Inspiration, Pure and Applied Mathematics, and Aesthetics
Mathematics arises from many different kinds of problems. At first these were found in commerce, land measurement, architecture and later astronomy; today, all sciences suggest problems studied by mathematicians, and many problems arise within mathematics itself. For example, the physicist Richard Feynman invented the path integral formulation of quantum mechanics using a combination of mathematical reasoning and physical insight, and today's string theory, a still-developing scientific theory which attempts to unify the four fundamental forces of nature, continues to inspire new mathematics. Some mathematics is only relevant in the area that inspired it, and is applied to solve further problems in that area. But often mathematics inspired by one area proves useful in many areas, and joins the general stock of mathematical concepts. A distinction is often made between pure mathematics and applied mathematics. However pure mathematics topics often turn out to have applications, e.g. number theory in cryptography. This remarkable fact that even the "purest" mathematics often turns out to have practical applications is what Eugene Wigner has called "the unreasonable effectiveness of mathematics". As in most areas of study, the explosion of knowledge in the scientific age has led to specialization: there are now hundreds of specialized areas in mathematics and the latest Mathematics Subject Classification runs to 46 pages. Several areas of applied mathematics have merged with related traditions outside of mathematics and become disciplines in their own right, including statistics, operations research, and computer science.
For those who are mathematically inclined, there is often a definite aesthetic aspect to much of mathematics. Many mathematicians talk about the elegance of mathematics, its intrinsic aesthetics and inner beauty. Simplicity and generality are valued. There is beauty in a simple and elegant proof, such as Euclid's proof that there are infinitely many prime numbers, and in an elegant numerical method that speeds calculation, such as the fast Fourier transform. G.H. Hardy in A Mathematician's Apology expressed the belief that these aesthetic considerations are, in themselves, sufficient to justify the study of pure mathematics. He identified criteria such as significance, unexpectedness, inevitability, and economy as factors that contribute to a mathematical aesthetic. Mathematicians often strive to find proofs that are particularly elegant, proofs from "The Book" of God according to Paul Erdős. The popularity of recreational mathematics is another sign of the pleasure many find in solving mathematical questions.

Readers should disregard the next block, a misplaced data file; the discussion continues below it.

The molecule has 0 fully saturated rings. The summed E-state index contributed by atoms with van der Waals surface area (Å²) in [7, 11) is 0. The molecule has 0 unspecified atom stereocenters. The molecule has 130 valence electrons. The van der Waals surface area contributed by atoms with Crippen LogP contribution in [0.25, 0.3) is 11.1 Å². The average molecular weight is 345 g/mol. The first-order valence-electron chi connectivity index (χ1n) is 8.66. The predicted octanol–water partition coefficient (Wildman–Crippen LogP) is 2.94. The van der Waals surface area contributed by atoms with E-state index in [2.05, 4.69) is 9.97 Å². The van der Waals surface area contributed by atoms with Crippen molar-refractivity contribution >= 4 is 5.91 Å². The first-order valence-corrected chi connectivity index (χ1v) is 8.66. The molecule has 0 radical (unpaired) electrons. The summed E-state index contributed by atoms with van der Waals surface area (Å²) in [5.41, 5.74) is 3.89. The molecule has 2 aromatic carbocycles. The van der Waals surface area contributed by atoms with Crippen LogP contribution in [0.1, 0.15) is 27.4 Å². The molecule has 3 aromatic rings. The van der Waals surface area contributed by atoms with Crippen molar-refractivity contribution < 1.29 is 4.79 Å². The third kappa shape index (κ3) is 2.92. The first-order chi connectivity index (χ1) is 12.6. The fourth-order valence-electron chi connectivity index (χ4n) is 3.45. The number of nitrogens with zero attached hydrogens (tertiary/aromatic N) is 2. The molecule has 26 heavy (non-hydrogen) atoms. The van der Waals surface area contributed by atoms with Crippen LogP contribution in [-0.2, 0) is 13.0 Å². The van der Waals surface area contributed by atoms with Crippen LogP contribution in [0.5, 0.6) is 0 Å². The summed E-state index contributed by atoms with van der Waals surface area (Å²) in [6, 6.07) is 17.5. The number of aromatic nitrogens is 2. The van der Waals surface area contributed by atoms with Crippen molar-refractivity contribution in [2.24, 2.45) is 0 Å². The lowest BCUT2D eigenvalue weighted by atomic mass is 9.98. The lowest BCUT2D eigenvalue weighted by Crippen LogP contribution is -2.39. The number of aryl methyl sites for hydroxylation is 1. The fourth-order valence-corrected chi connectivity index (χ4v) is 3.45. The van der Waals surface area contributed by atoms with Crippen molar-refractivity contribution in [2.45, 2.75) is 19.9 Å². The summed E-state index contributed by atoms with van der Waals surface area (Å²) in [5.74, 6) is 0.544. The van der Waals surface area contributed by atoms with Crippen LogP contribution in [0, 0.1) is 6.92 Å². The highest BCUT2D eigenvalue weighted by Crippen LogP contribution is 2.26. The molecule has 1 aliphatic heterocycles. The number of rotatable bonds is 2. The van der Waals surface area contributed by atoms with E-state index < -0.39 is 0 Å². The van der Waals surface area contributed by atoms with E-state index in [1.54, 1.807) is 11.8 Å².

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Famous quotes containing the words aesthetics, pure and/or applied:
“What is the use of aesthetics if they can neither teach how to produce beauty nor how to appreciate it in good taste? It exists because it behooves rational human beings to provide reasons for their actions and assessments. Even if aesthetics are not the mathematics of beauty, they are the proof of the calculation.”
—Franz Grillparzer (17911872)
“... thats what living happens to be ... the physiological denial of reverence and good manners and Christianity.... At your age ones quite old enough to know what the essence of life really is. Shamelessness, thats all; pure shamelessness.”
—Aldous Huxley (18941963)
“The axioms of physics translate the laws of ethics. Thus, the whole is greater than its part; reaction is equal to action; the smallest weight may be made to lift the greatest, the difference of weight being compensated by time; and many the like propositions, which have an ethical as well as physical sense. These propositions have a much more extensive and universal sense when applied to human life, than when confined to technical use.”
—Ralph Waldo Emerson (18031882)